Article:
Bitcoin. What’s It All About?
Bitcoin was released in 2009 as the first ‘decentralised digital currency’. In other words – digital money. Bitcoin was developed by an unknown programmer or group of programmers under the pseudonym Satoshi Nakamoto. Nakamoto described the aim of Bitcoin as allowing ‘online payments to be sent directly from one party to another without going through a financial institution (a trusted third party)’, keeping the transaction private. One of the biggest advantages of removing financial institutions is to remove their charges – be they bank charges, currency exchange charges etc.
Traditionally, currencies are issued by central banks that control them. Very often currencies appear in a physical capacity – coins and notes (although these days people tend to make more transactions digitally without the need for physical cash). Bitcoins on the other hand are mathematically generated and are a digital currency. There is a limit on how many Bitcoins can ever be created – around 21 million. This means there is no way for a central bank to issue a flood of new Bitcoins and devalue those already in circulation. There is a public ledger available, that was defined when Bitcoins were launched so we know the exact amount of Bitcoins that exists and the public ledger monitors where the Bitcoins go and who has any given amount of them at any point in time.
They found their way into mainstream news in 2013 when their value increased enormously. Since then Bitcoins have remained very volatile. In 2017 they have more than doubled in value since the start of the year and risen 250% in the past whole year. One thing is certain – if you’d invested in them five years ago, you’d be doing very well now.
However Bitcoins remain a very niche product because the software to use it remains complex. They are particularly attractive to illegal regimes, money launderers, drug traffickers and the like. Recently the NHS was held to ransom by Hackers demanding $300 in bitcoin to release computer systems from the trap of ransomware which suspended patient operations and threatened to delete valuable files.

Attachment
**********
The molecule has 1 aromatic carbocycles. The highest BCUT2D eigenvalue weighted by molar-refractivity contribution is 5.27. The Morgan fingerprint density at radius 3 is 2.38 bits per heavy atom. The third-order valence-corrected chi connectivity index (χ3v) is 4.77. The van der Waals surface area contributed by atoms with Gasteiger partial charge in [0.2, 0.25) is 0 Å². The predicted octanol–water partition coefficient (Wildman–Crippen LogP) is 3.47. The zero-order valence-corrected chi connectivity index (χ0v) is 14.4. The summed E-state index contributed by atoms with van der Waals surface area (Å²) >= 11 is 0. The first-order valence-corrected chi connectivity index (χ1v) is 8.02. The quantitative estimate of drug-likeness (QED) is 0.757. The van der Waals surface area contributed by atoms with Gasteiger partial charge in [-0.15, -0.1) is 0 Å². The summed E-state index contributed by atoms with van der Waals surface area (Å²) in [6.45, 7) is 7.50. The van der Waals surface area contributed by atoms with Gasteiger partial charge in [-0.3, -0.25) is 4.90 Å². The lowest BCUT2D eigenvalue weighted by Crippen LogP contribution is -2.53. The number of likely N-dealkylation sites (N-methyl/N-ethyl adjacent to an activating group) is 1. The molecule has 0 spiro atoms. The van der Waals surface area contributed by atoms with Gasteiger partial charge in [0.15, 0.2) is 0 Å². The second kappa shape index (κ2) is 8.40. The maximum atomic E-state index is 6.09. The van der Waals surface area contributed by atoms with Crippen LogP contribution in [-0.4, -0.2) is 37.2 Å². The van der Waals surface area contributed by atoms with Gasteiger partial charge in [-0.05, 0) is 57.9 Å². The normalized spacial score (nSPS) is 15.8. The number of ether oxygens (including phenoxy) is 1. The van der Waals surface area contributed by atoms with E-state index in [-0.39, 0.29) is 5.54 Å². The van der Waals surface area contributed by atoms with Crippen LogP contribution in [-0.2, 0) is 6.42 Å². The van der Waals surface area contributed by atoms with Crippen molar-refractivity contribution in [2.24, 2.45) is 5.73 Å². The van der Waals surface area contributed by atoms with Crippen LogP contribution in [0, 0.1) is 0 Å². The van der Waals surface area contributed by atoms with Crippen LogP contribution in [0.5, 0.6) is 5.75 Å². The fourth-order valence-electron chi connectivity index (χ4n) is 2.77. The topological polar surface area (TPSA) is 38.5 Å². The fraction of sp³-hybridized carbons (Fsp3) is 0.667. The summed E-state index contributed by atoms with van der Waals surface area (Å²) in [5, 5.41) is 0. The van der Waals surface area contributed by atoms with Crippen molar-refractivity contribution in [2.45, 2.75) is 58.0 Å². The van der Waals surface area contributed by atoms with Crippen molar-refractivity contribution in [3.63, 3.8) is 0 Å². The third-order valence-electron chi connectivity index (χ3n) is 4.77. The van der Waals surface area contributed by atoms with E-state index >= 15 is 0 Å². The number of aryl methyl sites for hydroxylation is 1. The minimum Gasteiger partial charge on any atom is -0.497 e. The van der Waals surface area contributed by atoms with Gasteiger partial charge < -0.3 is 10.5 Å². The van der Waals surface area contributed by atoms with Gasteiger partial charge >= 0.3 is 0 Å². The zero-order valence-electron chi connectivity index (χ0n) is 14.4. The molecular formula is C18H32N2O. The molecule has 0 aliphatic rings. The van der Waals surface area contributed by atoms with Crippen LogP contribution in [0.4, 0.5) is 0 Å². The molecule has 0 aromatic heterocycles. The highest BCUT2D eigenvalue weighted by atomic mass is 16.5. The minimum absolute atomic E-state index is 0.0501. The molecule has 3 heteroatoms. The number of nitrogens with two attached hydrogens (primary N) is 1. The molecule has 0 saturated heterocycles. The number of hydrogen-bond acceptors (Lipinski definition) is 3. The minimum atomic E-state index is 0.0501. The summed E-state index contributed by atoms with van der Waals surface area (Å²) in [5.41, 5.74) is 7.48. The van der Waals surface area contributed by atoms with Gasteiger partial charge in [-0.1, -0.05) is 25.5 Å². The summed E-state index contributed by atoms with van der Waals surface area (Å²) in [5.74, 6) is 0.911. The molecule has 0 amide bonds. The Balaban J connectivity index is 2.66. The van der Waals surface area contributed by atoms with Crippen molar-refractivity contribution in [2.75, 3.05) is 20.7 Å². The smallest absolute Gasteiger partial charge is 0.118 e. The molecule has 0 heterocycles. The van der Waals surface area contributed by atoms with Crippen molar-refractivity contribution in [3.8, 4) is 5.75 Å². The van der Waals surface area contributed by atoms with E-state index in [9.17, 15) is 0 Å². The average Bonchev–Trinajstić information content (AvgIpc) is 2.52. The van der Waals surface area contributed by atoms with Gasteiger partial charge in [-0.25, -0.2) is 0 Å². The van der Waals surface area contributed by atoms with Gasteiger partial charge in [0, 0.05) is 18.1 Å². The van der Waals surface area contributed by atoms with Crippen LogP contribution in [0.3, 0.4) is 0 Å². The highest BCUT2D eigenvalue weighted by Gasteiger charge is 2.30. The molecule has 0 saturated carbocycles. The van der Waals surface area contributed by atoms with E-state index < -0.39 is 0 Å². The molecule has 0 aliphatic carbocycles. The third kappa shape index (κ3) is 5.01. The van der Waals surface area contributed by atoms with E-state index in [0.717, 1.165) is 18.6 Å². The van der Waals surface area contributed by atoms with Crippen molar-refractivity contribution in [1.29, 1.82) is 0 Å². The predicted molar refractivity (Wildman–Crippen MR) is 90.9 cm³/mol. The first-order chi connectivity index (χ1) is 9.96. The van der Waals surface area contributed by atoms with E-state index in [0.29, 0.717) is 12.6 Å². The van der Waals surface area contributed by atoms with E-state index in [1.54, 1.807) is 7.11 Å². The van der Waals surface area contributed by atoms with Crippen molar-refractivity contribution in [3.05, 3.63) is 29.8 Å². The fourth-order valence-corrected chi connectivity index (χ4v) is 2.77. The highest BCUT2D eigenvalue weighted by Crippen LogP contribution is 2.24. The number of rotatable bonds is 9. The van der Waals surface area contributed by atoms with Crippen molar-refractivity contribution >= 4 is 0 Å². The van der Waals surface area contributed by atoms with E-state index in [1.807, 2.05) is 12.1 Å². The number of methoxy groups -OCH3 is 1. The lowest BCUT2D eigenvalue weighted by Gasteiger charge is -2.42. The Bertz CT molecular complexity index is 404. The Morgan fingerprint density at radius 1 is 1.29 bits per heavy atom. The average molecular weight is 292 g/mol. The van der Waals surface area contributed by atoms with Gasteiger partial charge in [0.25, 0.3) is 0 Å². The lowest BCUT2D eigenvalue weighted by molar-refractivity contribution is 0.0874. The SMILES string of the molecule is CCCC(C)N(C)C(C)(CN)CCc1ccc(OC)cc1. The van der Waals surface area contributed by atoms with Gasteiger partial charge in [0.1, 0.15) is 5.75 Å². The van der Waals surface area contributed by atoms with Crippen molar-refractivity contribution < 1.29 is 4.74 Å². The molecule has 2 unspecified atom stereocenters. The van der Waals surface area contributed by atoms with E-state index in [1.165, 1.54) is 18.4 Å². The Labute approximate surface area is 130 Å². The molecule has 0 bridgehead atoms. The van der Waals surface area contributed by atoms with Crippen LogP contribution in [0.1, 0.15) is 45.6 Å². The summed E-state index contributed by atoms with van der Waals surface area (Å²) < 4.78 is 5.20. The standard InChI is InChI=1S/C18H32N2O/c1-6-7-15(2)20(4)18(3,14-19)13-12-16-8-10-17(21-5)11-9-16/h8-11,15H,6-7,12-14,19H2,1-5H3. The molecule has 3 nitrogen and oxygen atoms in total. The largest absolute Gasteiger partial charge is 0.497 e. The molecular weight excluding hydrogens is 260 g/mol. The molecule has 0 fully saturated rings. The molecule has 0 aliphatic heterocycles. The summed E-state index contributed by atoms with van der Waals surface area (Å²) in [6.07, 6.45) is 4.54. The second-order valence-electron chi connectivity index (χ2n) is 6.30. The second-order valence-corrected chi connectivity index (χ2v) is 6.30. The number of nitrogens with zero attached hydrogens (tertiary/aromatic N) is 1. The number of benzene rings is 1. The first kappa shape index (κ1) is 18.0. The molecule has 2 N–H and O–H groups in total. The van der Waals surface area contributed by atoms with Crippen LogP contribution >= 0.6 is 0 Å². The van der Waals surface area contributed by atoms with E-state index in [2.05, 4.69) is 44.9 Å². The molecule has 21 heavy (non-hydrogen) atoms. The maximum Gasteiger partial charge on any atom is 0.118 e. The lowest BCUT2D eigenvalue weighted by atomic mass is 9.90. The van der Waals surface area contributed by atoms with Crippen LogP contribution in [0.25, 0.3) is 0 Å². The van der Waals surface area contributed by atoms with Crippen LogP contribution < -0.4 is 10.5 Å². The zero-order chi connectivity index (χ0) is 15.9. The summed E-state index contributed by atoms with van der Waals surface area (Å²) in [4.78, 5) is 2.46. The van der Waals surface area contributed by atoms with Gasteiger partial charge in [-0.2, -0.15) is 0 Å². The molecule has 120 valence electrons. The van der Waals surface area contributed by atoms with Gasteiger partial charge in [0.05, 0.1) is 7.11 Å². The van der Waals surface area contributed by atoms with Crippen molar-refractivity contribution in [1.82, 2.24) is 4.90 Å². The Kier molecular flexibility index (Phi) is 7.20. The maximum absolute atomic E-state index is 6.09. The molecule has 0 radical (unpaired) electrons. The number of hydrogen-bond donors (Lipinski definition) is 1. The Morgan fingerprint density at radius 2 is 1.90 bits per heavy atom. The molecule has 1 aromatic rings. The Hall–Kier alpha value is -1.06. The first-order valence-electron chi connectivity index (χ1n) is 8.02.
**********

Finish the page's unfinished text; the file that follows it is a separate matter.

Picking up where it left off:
Anyone can join the Bitcoin digital community but there are two main ways to obtain bitcoin:
- Buy an expensive supercomputer and use it to mine bitcoins (the process of solving cryptographic codes that keep the entire network running).
- Buy Bitcoins through a consumer-friendly website dedicated to the buying and selling of digital currency – think of something akin to a Bureau de Change. You will need to set up a bitcoin wallet (which is a bit like a digital bank account) – Blockchain.info is a very popular one. You then need to find a broker to sell you a Bitcoin or part thereof (bearing in mind one Bitcoin is currently worth circa £1,500) – this is like a foreign exchange broker. You send the broker your cash via a credit card, bank transfer or other method and they send Bitcoins to your account. Make sure you research your broker using a site like Bittybot. Sites vary on fees, methods of payment and quality of service.
Important info: Make sure you have the bitcoin address – the unique identifier on the bitcoin network that represents your account. This is different from your log in details on your Bitcoin wallet account. It will look something like this: 1CdDgoU4QqZPhD8QSXdNjPT7Cbuug9Viy2 Every Bitcoin broker will ask for your Bitcoin address.
If you want to sell your Bitcoins you just reverse the process outlined above. You can use the same broker websites to sell your bitcoins back. Or spend them at merchants and websites that accept Bitcoins. Click here for a list: http://www.wheretospendbitcoins.co.uk/
Bitcoin can be exchanged for other currencies, products and services and also transferred across the internet from one user to another. By February 2015 over 100,000 merchants and vendors accepted bitcoin as payment including web hosting and online gambling. Bitcoins are particularly attractive to people who wish to avoid bank charges or exchange rates.
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